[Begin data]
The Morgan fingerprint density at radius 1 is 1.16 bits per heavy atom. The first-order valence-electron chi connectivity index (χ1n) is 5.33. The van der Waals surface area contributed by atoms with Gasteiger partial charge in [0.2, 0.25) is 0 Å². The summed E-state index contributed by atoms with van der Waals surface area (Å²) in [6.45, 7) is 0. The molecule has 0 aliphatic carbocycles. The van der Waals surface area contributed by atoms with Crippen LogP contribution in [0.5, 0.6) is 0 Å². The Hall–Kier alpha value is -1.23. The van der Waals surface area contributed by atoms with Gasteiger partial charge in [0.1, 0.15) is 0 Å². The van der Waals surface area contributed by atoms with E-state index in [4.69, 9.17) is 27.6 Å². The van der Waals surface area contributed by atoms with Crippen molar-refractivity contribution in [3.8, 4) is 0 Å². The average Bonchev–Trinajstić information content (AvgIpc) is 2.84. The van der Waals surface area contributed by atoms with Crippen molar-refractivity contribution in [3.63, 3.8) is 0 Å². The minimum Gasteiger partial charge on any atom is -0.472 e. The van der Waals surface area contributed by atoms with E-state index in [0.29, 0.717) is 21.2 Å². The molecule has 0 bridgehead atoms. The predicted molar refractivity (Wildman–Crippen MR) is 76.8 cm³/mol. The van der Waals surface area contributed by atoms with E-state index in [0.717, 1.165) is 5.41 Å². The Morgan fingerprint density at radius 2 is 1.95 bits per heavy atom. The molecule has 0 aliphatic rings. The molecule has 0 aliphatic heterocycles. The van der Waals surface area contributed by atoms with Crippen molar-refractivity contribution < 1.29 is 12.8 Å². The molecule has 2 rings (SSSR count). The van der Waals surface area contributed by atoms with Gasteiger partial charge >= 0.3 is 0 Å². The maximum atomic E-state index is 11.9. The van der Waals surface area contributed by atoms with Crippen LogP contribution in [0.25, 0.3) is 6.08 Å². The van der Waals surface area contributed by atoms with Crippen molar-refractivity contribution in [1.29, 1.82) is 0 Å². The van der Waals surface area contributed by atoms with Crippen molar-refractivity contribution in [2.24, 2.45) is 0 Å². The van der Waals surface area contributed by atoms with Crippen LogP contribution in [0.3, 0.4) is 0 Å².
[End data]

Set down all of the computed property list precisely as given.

The Morgan fingerprint density at radius 1 is 1.16 bits per heavy atom. The first-order valence-electron chi connectivity index (χ1n) is 5.33. The van der Waals surface area contributed by atoms with Gasteiger partial charge in [0.2, 0.25) is 0 Å². The summed E-state index contributed by atoms with van der Waals surface area (Å²) in [6.45, 7) is 0. The molecule has 0 aliphatic carbocycles. The van der Waals surface area contributed by atoms with Crippen LogP contribution in [0.5, 0.6) is 0 Å². The Hall–Kier alpha value is -1.23. The van der Waals surface area contributed by atoms with Gasteiger partial charge in [0.1, 0.15) is 0 Å². The van der Waals surface area contributed by atoms with E-state index in [4.69, 9.17) is 27.6 Å². The van der Waals surface area contributed by atoms with Crippen molar-refractivity contribution in [3.8, 4) is 0 Å². The average Bonchev–Trinajstić information content (AvgIpc) is 2.84. The van der Waals surface area contributed by atoms with Crippen molar-refractivity contribution in [3.63, 3.8) is 0 Å². The minimum Gasteiger partial charge on any atom is -0.472 e. The van der Waals surface area contributed by atoms with E-state index in [0.29, 0.717) is 21.2 Å². The molecule has 0 bridgehead atoms. The predicted molar refractivity (Wildman–Crippen MR) is 76.8 cm³/mol. The van der Waals surface area contributed by atoms with E-state index in [0.717, 1.165) is 5.41 Å². The Morgan fingerprint density at radius 2 is 1.95 bits per heavy atom. The molecule has 0 aliphatic rings. The molecule has 0 aliphatic heterocycles. The van der Waals surface area contributed by atoms with Crippen molar-refractivity contribution < 1.29 is 12.8 Å². The molecule has 2 rings (SSSR count). The van der Waals surface area contributed by atoms with Gasteiger partial charge >= 0.3 is 0 Å². The maximum atomic E-state index is 11.9. The van der Waals surface area contributed by atoms with Crippen LogP contribution in [0.25, 0.3) is 6.08 Å². The van der Waals surface area contributed by atoms with Crippen molar-refractivity contribution in [1.29, 1.82) is 0 Å². The van der Waals surface area contributed by atoms with Crippen molar-refractivity contribution in [2.24, 2.45) is 0 Å². The van der Waals surface area contributed by atoms with Crippen LogP contribution in [0.3, 0.4) is 0 Å².